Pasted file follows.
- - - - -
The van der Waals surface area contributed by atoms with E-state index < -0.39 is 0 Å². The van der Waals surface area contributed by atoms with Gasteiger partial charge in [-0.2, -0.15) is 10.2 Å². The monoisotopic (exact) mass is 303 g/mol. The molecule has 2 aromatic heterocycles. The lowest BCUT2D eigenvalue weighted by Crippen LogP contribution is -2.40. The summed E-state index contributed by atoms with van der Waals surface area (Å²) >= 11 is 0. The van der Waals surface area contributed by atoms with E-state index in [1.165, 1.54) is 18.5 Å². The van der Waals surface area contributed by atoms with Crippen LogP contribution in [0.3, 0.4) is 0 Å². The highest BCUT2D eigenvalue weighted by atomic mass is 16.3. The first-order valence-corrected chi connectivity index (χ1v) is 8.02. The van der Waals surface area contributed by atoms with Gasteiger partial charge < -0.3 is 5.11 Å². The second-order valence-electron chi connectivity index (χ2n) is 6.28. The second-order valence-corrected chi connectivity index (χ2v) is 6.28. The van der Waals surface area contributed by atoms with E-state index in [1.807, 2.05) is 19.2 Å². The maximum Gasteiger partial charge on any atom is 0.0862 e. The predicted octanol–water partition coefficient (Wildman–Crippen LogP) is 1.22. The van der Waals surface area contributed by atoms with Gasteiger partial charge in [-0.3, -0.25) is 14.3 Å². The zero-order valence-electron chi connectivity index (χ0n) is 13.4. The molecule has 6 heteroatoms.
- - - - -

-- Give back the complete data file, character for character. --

The van der Waals surface area contributed by atoms with E-state index < -0.39 is 0 Å². The van der Waals surface area contributed by atoms with Gasteiger partial charge in [-0.2, -0.15) is 10.2 Å². The monoisotopic (exact) mass is 303 g/mol. The molecule has 2 aromatic heterocycles. The lowest BCUT2D eigenvalue weighted by Crippen LogP contribution is -2.40. The summed E-state index contributed by atoms with van der Waals surface area (Å²) >= 11 is 0. The van der Waals surface area contributed by atoms with E-state index in [1.165, 1.54) is 18.5 Å². The van der Waals surface area contributed by atoms with Crippen LogP contribution in [0.3, 0.4) is 0 Å². The highest BCUT2D eigenvalue weighted by atomic mass is 16.3. The first-order valence-corrected chi connectivity index (χ1v) is 8.02. The van der Waals surface area contributed by atoms with Gasteiger partial charge < -0.3 is 5.11 Å². The second-order valence-electron chi connectivity index (χ2n) is 6.28. The second-order valence-corrected chi connectivity index (χ2v) is 6.28. The van der Waals surface area contributed by atoms with E-state index in [1.807, 2.05) is 19.2 Å². The maximum Gasteiger partial charge on any atom is 0.0862 e. The predicted octanol–water partition coefficient (Wildman–Crippen LogP) is 1.22. The van der Waals surface area contributed by atoms with Gasteiger partial charge in [-0.3, -0.25) is 14.3 Å². The zero-order valence-electron chi connectivity index (χ0n) is 13.4. The molecule has 6 heteroatoms.